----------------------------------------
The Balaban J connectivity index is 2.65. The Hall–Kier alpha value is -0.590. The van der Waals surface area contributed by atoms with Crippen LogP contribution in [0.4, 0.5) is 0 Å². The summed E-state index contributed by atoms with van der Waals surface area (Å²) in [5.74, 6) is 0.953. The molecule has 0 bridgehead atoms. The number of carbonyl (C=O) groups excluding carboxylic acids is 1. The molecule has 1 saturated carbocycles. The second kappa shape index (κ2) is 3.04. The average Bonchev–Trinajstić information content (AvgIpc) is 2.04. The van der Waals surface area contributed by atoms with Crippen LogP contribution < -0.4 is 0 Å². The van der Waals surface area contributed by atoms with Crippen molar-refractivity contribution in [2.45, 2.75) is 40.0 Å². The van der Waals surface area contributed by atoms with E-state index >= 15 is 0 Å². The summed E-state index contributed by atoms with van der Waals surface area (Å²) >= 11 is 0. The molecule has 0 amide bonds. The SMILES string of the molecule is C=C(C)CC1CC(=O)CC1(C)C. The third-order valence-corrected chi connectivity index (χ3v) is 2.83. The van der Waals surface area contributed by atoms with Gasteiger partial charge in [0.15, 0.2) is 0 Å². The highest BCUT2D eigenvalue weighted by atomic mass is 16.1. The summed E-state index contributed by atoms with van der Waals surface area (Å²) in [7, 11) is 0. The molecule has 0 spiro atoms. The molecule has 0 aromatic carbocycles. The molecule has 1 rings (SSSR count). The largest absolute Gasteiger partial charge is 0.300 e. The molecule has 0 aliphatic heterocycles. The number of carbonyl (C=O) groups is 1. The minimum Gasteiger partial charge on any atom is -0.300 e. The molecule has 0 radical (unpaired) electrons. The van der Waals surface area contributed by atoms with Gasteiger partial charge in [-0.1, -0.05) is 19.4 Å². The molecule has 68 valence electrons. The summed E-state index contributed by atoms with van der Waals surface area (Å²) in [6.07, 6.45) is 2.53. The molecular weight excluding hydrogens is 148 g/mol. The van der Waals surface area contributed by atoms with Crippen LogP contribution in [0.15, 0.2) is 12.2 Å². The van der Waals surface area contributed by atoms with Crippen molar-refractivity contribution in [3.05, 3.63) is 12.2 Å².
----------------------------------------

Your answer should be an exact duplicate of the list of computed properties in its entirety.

The Balaban J connectivity index is 2.65. The Hall–Kier alpha value is -0.590. The van der Waals surface area contributed by atoms with Crippen LogP contribution in [0.4, 0.5) is 0 Å². The summed E-state index contributed by atoms with van der Waals surface area (Å²) in [5.74, 6) is 0.953. The molecule has 0 bridgehead atoms. The number of carbonyl (C=O) groups excluding carboxylic acids is 1. The molecule has 1 saturated carbocycles. The second kappa shape index (κ2) is 3.04. The average Bonchev–Trinajstić information content (AvgIpc) is 2.04. The van der Waals surface area contributed by atoms with Crippen LogP contribution < -0.4 is 0 Å². The van der Waals surface area contributed by atoms with Crippen molar-refractivity contribution in [2.45, 2.75) is 40.0 Å². The van der Waals surface area contributed by atoms with E-state index >= 15 is 0 Å². The summed E-state index contributed by atoms with van der Waals surface area (Å²) >= 11 is 0. The molecule has 0 amide bonds. The SMILES string of the molecule is C=C(C)CC1CC(=O)CC1(C)C. The third-order valence-corrected chi connectivity index (χ3v) is 2.83. The van der Waals surface area contributed by atoms with Gasteiger partial charge in [0.15, 0.2) is 0 Å². The highest BCUT2D eigenvalue weighted by atomic mass is 16.1. The summed E-state index contributed by atoms with van der Waals surface area (Å²) in [7, 11) is 0. The molecule has 0 spiro atoms. The molecule has 0 aromatic carbocycles. The molecule has 1 rings (SSSR count). The largest absolute Gasteiger partial charge is 0.300 e. The molecule has 0 aliphatic heterocycles. The number of carbonyl (C=O) groups is 1. The minimum Gasteiger partial charge on any atom is -0.300 e. The molecule has 0 radical (unpaired) electrons. The van der Waals surface area contributed by atoms with Gasteiger partial charge in [-0.1, -0.05) is 19.4 Å². The molecule has 68 valence electrons. The summed E-state index contributed by atoms with van der Waals surface area (Å²) in [6.07, 6.45) is 2.53. The molecular weight excluding hydrogens is 148 g/mol. The van der Waals surface area contributed by atoms with Crippen LogP contribution in [0.15, 0.2) is 12.2 Å². The van der Waals surface area contributed by atoms with Crippen molar-refractivity contribution in [3.05, 3.63) is 12.2 Å².